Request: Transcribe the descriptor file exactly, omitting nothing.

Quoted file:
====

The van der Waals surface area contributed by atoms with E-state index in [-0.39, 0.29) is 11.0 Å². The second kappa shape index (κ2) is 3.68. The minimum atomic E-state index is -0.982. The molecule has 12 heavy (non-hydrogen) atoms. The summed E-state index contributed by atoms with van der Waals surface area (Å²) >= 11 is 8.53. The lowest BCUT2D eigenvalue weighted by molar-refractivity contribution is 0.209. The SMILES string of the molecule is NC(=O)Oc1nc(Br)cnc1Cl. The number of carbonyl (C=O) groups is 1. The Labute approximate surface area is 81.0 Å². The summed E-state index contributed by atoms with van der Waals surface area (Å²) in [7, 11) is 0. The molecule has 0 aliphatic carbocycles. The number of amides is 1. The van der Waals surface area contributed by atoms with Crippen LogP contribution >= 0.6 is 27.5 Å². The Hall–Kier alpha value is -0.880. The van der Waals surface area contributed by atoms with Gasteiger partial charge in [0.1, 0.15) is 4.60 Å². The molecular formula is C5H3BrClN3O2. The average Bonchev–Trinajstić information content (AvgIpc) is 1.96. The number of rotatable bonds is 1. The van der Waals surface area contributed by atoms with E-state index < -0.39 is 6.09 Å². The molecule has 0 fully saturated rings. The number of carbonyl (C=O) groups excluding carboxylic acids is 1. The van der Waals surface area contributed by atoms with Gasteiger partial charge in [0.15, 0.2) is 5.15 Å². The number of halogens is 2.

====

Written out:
The van der Waals surface area contributed by atoms with E-state index in [-0.39, 0.29) is 11.0 Å². The second kappa shape index (κ2) is 3.68. The minimum atomic E-state index is -0.982. The molecule has 12 heavy (non-hydrogen) atoms. The summed E-state index contributed by atoms with van der Waals surface area (Å²) >= 11 is 8.53. The lowest BCUT2D eigenvalue weighted by molar-refractivity contribution is 0.209. The SMILES string of the molecule is NC(=O)Oc1nc(Br)cnc1Cl. The number of carbonyl (C=O) groups is 1. The Labute approximate surface area is 81.0 Å². The summed E-state index contributed by atoms with van der Waals surface area (Å²) in [7, 11) is 0. The molecule has 0 aliphatic carbocycles. The number of amides is 1. The van der Waals surface area contributed by atoms with Crippen LogP contribution >= 0.6 is 27.5 Å². The Hall–Kier alpha value is -0.880. The van der Waals surface area contributed by atoms with Gasteiger partial charge in [0.1, 0.15) is 4.60 Å². The molecular formula is C5H3BrClN3O2. The average Bonchev–Trinajstić information content (AvgIpc) is 1.96. The number of rotatable bonds is 1. The van der Waals surface area contributed by atoms with E-state index < -0.39 is 6.09 Å². The molecule has 0 fully saturated rings. The number of carbonyl (C=O) groups excluding carboxylic acids is 1. The van der Waals surface area contributed by atoms with Gasteiger partial charge in [0.15, 0.2) is 5.15 Å². The number of halogens is 2.